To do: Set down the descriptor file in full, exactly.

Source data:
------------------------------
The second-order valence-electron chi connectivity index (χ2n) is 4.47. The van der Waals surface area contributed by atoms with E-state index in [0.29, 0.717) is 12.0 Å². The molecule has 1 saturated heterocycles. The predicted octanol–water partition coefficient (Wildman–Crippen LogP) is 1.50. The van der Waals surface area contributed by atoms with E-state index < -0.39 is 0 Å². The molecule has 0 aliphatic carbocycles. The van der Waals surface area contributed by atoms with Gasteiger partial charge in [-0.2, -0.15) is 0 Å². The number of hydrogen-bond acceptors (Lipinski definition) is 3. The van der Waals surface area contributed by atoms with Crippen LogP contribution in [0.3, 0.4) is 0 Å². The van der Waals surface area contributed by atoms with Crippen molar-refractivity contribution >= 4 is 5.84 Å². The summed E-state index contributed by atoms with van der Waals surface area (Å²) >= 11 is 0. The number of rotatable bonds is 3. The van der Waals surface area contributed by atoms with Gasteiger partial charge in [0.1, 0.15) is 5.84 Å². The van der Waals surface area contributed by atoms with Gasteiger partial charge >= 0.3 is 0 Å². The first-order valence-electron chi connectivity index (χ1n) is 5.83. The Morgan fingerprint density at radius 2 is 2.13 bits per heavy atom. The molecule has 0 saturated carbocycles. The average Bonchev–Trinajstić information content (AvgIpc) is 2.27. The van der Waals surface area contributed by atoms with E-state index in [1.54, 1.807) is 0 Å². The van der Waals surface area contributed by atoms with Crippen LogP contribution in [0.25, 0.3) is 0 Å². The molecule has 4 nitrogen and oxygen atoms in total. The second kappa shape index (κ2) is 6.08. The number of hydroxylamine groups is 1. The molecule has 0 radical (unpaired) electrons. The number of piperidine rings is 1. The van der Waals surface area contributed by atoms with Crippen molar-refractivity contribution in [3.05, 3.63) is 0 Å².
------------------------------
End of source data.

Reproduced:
The second-order valence-electron chi connectivity index (χ2n) is 4.47. The van der Waals surface area contributed by atoms with E-state index in [0.29, 0.717) is 12.0 Å². The molecule has 1 saturated heterocycles. The predicted octanol–water partition coefficient (Wildman–Crippen LogP) is 1.50. The van der Waals surface area contributed by atoms with E-state index < -0.39 is 0 Å². The molecule has 0 aliphatic carbocycles. The van der Waals surface area contributed by atoms with Gasteiger partial charge in [-0.2, -0.15) is 0 Å². The number of hydrogen-bond acceptors (Lipinski definition) is 3. The van der Waals surface area contributed by atoms with Crippen LogP contribution in [0.3, 0.4) is 0 Å². The van der Waals surface area contributed by atoms with Crippen molar-refractivity contribution >= 4 is 5.84 Å². The summed E-state index contributed by atoms with van der Waals surface area (Å²) >= 11 is 0. The number of rotatable bonds is 3. The van der Waals surface area contributed by atoms with Gasteiger partial charge in [0.1, 0.15) is 5.84 Å². The van der Waals surface area contributed by atoms with Gasteiger partial charge >= 0.3 is 0 Å². The first-order valence-electron chi connectivity index (χ1n) is 5.83. The Morgan fingerprint density at radius 2 is 2.13 bits per heavy atom. The molecule has 0 saturated carbocycles. The average Bonchev–Trinajstić information content (AvgIpc) is 2.27. The van der Waals surface area contributed by atoms with E-state index in [1.54, 1.807) is 0 Å². The van der Waals surface area contributed by atoms with Crippen LogP contribution in [0.25, 0.3) is 0 Å². The molecule has 4 nitrogen and oxygen atoms in total. The second kappa shape index (κ2) is 6.08. The number of hydroxylamine groups is 1. The molecule has 0 radical (unpaired) electrons. The number of piperidine rings is 1. The van der Waals surface area contributed by atoms with Crippen molar-refractivity contribution in [3.05, 3.63) is 0 Å².